Just a warning – this is going to be a slight detour from Dan McKintosh’s Prêt sponsored blog post!
My work day usually starts by me speed walking out of Holborn station having professed to have found a quicker way to work in my second week at STEAK.
Arriving, I take a minute to scan through my emails to spy anything urgent, before grabbing myself some toast with a cup of coffee, which I proceed to eat at my desk through the comments of disgust from my team, some of who, surprisingly still don’t know that I dunk my toast in my coffee. In my defence, it’s efficient.
I then feel evolved enough to tackle the task of undertaking my daily reports and optimisations, ensuring everything’s on course with budget, sales and revenue from the previous day.
Having made my tweaks to keyword bids, I move on to the more meatier tasks consisting of strategic or tactical campaign proposals, which I then translate into French and German (tip of the hat to the native speakers who proofread these by the way – you know who you are).
Other client-facing tasks involve status updates on tests currently being carried out on ad copy and landing pages – for which, my fellow PPC AM, Jenny’s magical confidence calculator is now a vital part. Based on the results, client communication is sent detailing the completion and initiation of the next phase of the test along with estimations of the duration of the test.
Before I know it, it’s lunch time and I’m out wandering the streets of Covent Garden looking for gastronomic inspiration…but usually end up in Café Verona, Sainsbury’s or Abokado for a sandwich, soup or salad of some sort. (I did tell you it was going to be a slight detour from Prêt).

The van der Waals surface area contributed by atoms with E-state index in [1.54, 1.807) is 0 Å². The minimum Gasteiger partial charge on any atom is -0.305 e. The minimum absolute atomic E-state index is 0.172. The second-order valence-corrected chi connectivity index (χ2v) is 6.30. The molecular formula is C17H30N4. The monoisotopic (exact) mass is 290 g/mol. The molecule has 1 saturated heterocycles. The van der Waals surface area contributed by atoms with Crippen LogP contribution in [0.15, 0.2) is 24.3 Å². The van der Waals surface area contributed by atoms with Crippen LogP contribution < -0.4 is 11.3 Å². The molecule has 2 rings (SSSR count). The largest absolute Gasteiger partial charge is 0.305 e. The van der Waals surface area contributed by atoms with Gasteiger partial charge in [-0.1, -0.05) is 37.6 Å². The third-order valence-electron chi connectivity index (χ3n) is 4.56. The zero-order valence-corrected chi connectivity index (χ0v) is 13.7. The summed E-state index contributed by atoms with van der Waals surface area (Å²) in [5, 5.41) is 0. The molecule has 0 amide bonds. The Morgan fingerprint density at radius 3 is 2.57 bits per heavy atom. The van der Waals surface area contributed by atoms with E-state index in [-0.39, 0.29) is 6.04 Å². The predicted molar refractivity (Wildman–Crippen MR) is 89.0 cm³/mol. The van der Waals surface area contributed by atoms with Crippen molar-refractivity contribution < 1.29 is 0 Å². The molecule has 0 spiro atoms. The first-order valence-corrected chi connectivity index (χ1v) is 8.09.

Upon my return to the office, I typically mull over the day’s Google Alerts and industry news titbits before launching back into optimisation-oriented tasks, such as restructuring the accounts for efficiency, or in preparation of new activity due to go live, which often involves background analysis and ground work before the final execution of the restructure.
Depending on the time of the month, the day will also be spent dipping in and out of preparation for monthly reviews, for which the data is pulled daily and therefore “only” needs to be put into a digestible, clear and concise (and pretty) format for the client.
By 6pm, today’s to do list is (mostly) highlighted green and I’m working on tomorrows, ready to hit the ground running again when I come in.
After a much less speedy walk back to Holborn station and trying my hardest to avoid tube rage on the central line, I sit down (50% of the time), relax with a bit of Bonobo and fall into a light coma until my stop.